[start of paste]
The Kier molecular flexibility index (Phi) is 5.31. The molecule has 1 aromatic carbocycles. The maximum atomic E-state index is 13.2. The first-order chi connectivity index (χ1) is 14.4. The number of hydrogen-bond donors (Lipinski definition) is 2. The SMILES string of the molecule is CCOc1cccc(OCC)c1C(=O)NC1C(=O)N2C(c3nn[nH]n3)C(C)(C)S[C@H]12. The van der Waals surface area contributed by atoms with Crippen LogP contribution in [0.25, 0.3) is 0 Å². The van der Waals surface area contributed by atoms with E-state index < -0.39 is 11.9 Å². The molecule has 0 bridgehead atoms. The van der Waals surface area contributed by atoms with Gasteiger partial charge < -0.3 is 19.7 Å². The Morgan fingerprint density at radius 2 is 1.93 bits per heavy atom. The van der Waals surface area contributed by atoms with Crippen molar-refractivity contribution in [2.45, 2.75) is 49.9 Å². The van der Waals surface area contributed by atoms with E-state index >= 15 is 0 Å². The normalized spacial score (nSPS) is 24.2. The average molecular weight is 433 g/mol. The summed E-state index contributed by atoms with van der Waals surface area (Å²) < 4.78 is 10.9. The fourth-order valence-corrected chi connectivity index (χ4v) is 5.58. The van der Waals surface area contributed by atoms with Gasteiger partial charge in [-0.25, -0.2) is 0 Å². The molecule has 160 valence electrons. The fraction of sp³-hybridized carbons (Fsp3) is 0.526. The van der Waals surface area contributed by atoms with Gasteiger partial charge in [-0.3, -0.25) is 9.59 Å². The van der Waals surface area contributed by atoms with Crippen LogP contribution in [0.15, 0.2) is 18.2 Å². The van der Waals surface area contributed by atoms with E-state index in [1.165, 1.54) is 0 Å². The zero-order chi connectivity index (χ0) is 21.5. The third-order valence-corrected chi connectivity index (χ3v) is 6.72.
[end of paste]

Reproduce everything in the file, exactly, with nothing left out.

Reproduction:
The Kier molecular flexibility index (Phi) is 5.31. The molecule has 1 aromatic carbocycles. The maximum atomic E-state index is 13.2. The first-order chi connectivity index (χ1) is 14.4. The number of hydrogen-bond donors (Lipinski definition) is 2. The SMILES string of the molecule is CCOc1cccc(OCC)c1C(=O)NC1C(=O)N2C(c3nn[nH]n3)C(C)(C)S[C@H]12. The van der Waals surface area contributed by atoms with Crippen LogP contribution in [0.25, 0.3) is 0 Å². The van der Waals surface area contributed by atoms with E-state index < -0.39 is 11.9 Å². The molecule has 0 bridgehead atoms. The van der Waals surface area contributed by atoms with Gasteiger partial charge < -0.3 is 19.7 Å². The Morgan fingerprint density at radius 2 is 1.93 bits per heavy atom. The van der Waals surface area contributed by atoms with Crippen molar-refractivity contribution in [2.45, 2.75) is 49.9 Å². The van der Waals surface area contributed by atoms with E-state index >= 15 is 0 Å². The normalized spacial score (nSPS) is 24.2. The average molecular weight is 433 g/mol. The summed E-state index contributed by atoms with van der Waals surface area (Å²) < 4.78 is 10.9. The fourth-order valence-corrected chi connectivity index (χ4v) is 5.58. The van der Waals surface area contributed by atoms with Gasteiger partial charge in [-0.25, -0.2) is 0 Å². The molecule has 160 valence electrons. The fraction of sp³-hybridized carbons (Fsp3) is 0.526. The van der Waals surface area contributed by atoms with Gasteiger partial charge in [-0.3, -0.25) is 9.59 Å². The van der Waals surface area contributed by atoms with Crippen LogP contribution in [0.15, 0.2) is 18.2 Å². The van der Waals surface area contributed by atoms with E-state index in [1.165, 1.54) is 0 Å². The zero-order chi connectivity index (χ0) is 21.5. The third-order valence-corrected chi connectivity index (χ3v) is 6.72.